Jump to content

"Led Zeppelin" album review


Recommended Posts

'Led Zeppelin' Stirs Up

Critic On 'More Times'

Pacific Stars & Stripes

Tuesday, March 11, 1969


The Los Angeles Times

Rock music nearly overdosed itself on psychedelia last year during a period when several nonmusic high volume groups monopolized the self-styled underground stations and began making incursions into the top 40. The majority of the psychedelic groups picked up on and elaborated two elements of

a school of rock: density and extreme loudness.

The Cream's brand of improvised blues contains both, but they are regulated by a sense of taste and musicianship, which is also true of the best of the San Francisco groups. When, however, volume and texture became ends rather than means, as they did for Blue Cheer, they can quickly drive a form of music past the point of appreciation or even tolerance.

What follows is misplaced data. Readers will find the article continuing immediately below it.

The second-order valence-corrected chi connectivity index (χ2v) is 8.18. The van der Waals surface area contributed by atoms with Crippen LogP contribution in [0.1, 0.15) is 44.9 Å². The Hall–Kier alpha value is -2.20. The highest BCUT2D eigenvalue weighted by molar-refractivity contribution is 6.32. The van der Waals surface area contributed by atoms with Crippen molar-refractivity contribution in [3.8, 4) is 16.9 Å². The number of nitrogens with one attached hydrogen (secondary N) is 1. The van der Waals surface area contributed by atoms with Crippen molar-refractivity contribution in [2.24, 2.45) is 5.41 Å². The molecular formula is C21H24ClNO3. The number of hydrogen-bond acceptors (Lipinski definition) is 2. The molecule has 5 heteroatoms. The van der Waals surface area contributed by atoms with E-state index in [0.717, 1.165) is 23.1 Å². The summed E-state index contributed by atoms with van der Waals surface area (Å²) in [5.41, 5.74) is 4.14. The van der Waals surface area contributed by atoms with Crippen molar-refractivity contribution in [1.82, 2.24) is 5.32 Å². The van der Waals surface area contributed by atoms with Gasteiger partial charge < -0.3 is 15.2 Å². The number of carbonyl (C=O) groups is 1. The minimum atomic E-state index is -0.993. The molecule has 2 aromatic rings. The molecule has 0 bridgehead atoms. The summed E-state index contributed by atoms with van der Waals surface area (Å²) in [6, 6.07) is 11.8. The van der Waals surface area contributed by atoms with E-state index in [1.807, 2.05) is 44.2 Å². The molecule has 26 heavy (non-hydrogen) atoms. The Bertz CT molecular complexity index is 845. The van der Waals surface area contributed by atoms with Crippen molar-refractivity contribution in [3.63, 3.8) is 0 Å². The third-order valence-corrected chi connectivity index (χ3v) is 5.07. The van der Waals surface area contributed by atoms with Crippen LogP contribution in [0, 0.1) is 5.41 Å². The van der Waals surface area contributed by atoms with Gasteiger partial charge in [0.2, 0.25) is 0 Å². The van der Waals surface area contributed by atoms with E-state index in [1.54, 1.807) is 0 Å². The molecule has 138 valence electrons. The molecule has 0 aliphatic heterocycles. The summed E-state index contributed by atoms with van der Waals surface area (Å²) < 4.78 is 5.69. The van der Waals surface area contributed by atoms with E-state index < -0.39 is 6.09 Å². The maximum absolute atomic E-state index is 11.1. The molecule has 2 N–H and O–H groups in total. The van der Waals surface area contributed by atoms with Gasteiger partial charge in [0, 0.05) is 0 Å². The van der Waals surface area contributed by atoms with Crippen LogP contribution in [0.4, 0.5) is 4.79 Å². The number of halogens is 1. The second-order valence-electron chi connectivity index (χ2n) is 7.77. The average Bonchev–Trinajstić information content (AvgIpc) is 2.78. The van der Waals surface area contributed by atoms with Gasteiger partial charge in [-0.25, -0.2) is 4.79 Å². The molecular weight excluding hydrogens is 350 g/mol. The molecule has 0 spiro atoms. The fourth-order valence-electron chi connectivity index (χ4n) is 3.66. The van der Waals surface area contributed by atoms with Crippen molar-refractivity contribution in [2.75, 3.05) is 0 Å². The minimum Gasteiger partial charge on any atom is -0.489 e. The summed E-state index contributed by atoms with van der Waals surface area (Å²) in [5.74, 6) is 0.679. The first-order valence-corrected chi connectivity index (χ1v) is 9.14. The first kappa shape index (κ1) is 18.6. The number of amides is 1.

A new album by a new group has reopened my interest in the sound of feedback. The group is Led Zeppelin, the album is "Led Zeppelin" (Atlantic SD8216) and the sound is fresh and exciting, though it is a permutation of familiar elements. Jimmy Page, former lead guitarist for the Yardbirds, heads the Led Zeppelin and gives them much more vitality than another ex-Yardbird, Jeff Beck, managed to inject into his group.

High point of the album is How Many More Times," a loose, lengthy remake of Howlin's Wolf's "How Many More Years" which also borrows from Albert King and other blues sources.

It is quite loud, but the volume is supported by content. Content seems to rule the LP more than a specific style of delivery. The performances range from subdued acoustic guitar to hyperelectronic

treatments of the songs.

Link to comment
Share on other sites


This topic is now archived and is closed to further replies.

  • Create New...